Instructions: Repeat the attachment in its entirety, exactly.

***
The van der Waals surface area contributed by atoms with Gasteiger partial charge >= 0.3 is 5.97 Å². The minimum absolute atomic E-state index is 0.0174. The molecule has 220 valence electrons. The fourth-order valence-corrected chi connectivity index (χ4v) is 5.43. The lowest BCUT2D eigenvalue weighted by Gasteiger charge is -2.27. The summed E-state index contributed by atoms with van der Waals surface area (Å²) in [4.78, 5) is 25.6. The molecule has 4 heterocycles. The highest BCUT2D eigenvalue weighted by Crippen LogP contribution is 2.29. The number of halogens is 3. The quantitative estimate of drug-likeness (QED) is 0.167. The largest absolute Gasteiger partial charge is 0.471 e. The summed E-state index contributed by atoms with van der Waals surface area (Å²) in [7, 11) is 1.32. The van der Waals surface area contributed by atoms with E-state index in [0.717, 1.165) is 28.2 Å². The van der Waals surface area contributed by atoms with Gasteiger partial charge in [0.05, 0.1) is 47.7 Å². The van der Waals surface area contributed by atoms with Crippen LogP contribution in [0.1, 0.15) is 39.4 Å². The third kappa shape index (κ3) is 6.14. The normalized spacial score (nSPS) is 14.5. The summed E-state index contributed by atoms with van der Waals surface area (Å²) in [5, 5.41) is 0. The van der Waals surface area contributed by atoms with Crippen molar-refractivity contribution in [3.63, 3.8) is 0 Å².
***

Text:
The van der Waals surface area contributed by atoms with Gasteiger partial charge >= 0.3 is 5.97 Å². The minimum absolute atomic E-state index is 0.0174. The molecule has 220 valence electrons. The fourth-order valence-corrected chi connectivity index (χ4v) is 5.43. The lowest BCUT2D eigenvalue weighted by Gasteiger charge is -2.27. The summed E-state index contributed by atoms with van der Waals surface area (Å²) in [4.78, 5) is 25.6. The molecule has 4 heterocycles. The highest BCUT2D eigenvalue weighted by Crippen LogP contribution is 2.29. The number of halogens is 3. The quantitative estimate of drug-likeness (QED) is 0.167. The largest absolute Gasteiger partial charge is 0.471 e. The summed E-state index contributed by atoms with van der Waals surface area (Å²) in [7, 11) is 1.32. The van der Waals surface area contributed by atoms with E-state index in [0.717, 1.165) is 28.2 Å². The van der Waals surface area contributed by atoms with Gasteiger partial charge in [0.05, 0.1) is 47.7 Å². The van der Waals surface area contributed by atoms with Crippen LogP contribution in [0.1, 0.15) is 39.4 Å². The third kappa shape index (κ3) is 6.14. The normalized spacial score (nSPS) is 14.5. The summed E-state index contributed by atoms with van der Waals surface area (Å²) in [5, 5.41) is 0. The van der Waals surface area contributed by atoms with Crippen molar-refractivity contribution in [3.63, 3.8) is 0 Å².